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The emotions and stress from a divorce can often make sparring couples desperate and irrational in negotiating the terms of divorce. Allowing your emotions to hijack the divorce process can result in losing what you really need from your divorce.
LawInfo's Arizona Divorce Law articles can help relieve some of the stress of the process. You'll learn about the state's divorce prerequisites, how property is divided and many other divorce topics. Whether you need assistance in Tucson, Mesa or Phoenix, LawInfo can help connect you with an Arizona divorce attorney.
Besides a divorce, a legal separation and an annulment are other legal methods of separating a married couple in Arizona. A divorce often carries a social or religious stigma that a couple can subvert with these two other separation methods while getting the distance they need.
A legal separation doesn't end a marriage. Instead, it legally permits a married couple to live separately while keeping their marriage intact. A legal separation is often used as the first step in the divorce process. You can think of it as "divorce-light"—it allows couples the opportunity to work out a division of property and parental rights and the experience of living separately. Couples use a legal separation to work out marital issues if they can before deciding on divorce.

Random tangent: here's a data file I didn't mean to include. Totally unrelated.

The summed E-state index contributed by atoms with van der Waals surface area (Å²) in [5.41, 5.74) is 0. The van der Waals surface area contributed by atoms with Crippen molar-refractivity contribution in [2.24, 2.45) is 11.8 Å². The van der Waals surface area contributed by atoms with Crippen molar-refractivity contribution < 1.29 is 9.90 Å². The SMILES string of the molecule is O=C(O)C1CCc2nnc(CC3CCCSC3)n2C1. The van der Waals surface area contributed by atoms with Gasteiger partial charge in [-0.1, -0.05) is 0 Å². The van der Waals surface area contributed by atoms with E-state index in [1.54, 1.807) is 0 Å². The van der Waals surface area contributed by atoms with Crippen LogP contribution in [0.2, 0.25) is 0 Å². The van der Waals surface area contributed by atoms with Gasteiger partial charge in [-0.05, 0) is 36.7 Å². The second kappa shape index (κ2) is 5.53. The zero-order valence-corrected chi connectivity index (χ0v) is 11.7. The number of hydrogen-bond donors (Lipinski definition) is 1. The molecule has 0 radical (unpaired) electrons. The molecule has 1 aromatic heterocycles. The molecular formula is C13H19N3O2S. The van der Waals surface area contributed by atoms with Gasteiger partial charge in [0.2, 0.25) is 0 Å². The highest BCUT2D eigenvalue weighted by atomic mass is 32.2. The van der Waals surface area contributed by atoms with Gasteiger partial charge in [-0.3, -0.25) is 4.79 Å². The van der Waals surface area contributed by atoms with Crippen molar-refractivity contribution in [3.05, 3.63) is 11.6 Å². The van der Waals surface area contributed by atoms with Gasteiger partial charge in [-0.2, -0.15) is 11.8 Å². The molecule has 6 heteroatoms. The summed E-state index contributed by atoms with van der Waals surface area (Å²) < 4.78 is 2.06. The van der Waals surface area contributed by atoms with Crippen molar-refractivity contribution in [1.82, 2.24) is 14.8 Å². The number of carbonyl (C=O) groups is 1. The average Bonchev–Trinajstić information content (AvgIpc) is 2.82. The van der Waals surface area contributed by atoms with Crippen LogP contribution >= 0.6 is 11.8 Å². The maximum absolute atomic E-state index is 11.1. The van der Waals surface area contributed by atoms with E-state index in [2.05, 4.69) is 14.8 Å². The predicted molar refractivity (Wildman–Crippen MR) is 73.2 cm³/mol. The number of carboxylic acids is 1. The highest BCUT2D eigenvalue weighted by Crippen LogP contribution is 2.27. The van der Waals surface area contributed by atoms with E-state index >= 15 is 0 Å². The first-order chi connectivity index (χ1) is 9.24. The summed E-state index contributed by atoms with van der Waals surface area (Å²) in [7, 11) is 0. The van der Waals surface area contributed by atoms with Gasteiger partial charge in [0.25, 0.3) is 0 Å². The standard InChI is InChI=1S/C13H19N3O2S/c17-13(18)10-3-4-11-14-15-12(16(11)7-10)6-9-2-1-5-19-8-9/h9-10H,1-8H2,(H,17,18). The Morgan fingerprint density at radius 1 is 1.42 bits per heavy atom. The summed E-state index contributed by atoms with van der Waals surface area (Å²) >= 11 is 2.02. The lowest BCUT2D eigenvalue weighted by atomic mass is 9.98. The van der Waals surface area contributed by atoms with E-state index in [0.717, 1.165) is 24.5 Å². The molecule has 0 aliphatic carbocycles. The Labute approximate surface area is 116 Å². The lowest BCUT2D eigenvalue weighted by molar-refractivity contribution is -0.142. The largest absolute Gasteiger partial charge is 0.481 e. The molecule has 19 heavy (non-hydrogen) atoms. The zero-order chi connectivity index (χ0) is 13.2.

An annulment achieves the same results as a divorce but it also invalidates the marriage. Arizona has its own set of legal requirements each party must meet to qualify for marriage. These requirements are concerned with a spouse's right to consent, age and familial relationship to the person they're marrying. If any of these requirements weren't met at the time of the marriage, either the party or their representative may seek to annul the marriage.
A sentiment that's often heard in the movies and TV shows we watch is that "he/she took half of everything in the divorce!" While that's not exactly how property distribution works in real-life divorce, it's true for community property in Arizona.
According to state law, both spouses in a marriage have equal ownership rights to most assets and debts acquired during the marriage—also known as community property. Therefore, when you get divorced, you are entitled to half of the community property (or the value of the total).
Each party keeps their respective separate property, for the most part. Separate property includes assets and debts acquired and personally owned by the individual spouse prior to the marriage. It also includes property given to the spouse during the marriage from gifts, inheritance, insurance or some other device.
The length of the divorce process is entirely dependent upon whether the divorce is contested or uncontested. Prior to filing a petition for divorce, either you or your spouse must fulfill Arizona's 90-day residency requirement. Once you file the petition with the court, the following timeline takes effect:
An uncontested divorce can be finalized as soon as 60 days from the initial petition. Otherwise, a contested divorce can take three or more months or sometimes years to finalize.
This article is intended to be helpful and informative. But even common legal matters can become complex and stressful. A qualified divorce lawyer can address your particular legal needs, explain the law, and represent you in court. Take the first step now and contact a local divorce attorney to discuss your specific legal situation.